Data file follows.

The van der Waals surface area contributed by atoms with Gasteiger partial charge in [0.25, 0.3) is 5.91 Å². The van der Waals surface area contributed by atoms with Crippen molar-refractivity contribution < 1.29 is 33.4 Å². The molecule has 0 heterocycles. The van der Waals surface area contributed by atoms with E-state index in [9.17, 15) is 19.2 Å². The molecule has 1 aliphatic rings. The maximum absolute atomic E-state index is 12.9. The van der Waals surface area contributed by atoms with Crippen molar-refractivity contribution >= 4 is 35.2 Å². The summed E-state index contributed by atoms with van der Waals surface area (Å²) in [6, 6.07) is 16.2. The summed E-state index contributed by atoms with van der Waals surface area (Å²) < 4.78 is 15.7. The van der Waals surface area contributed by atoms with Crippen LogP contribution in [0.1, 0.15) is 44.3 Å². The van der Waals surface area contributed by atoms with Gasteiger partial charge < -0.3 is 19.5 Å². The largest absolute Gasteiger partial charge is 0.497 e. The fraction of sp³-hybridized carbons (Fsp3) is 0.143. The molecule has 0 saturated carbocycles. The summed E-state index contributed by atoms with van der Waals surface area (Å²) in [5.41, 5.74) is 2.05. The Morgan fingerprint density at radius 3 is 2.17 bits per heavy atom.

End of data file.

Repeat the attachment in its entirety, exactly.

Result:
The van der Waals surface area contributed by atoms with Gasteiger partial charge in [0.25, 0.3) is 5.91 Å². The van der Waals surface area contributed by atoms with Crippen molar-refractivity contribution < 1.29 is 33.4 Å². The molecule has 0 heterocycles. The van der Waals surface area contributed by atoms with E-state index in [9.17, 15) is 19.2 Å². The molecule has 1 aliphatic rings. The maximum absolute atomic E-state index is 12.9. The van der Waals surface area contributed by atoms with Crippen molar-refractivity contribution >= 4 is 35.2 Å². The summed E-state index contributed by atoms with van der Waals surface area (Å²) in [6, 6.07) is 16.2. The summed E-state index contributed by atoms with van der Waals surface area (Å²) < 4.78 is 15.7. The van der Waals surface area contributed by atoms with Crippen LogP contribution in [0.1, 0.15) is 44.3 Å². The van der Waals surface area contributed by atoms with Gasteiger partial charge < -0.3 is 19.5 Å². The largest absolute Gasteiger partial charge is 0.497 e. The fraction of sp³-hybridized carbons (Fsp3) is 0.143. The molecule has 0 saturated carbocycles. The summed E-state index contributed by atoms with van der Waals surface area (Å²) in [5.41, 5.74) is 2.05. The Morgan fingerprint density at radius 3 is 2.17 bits per heavy atom.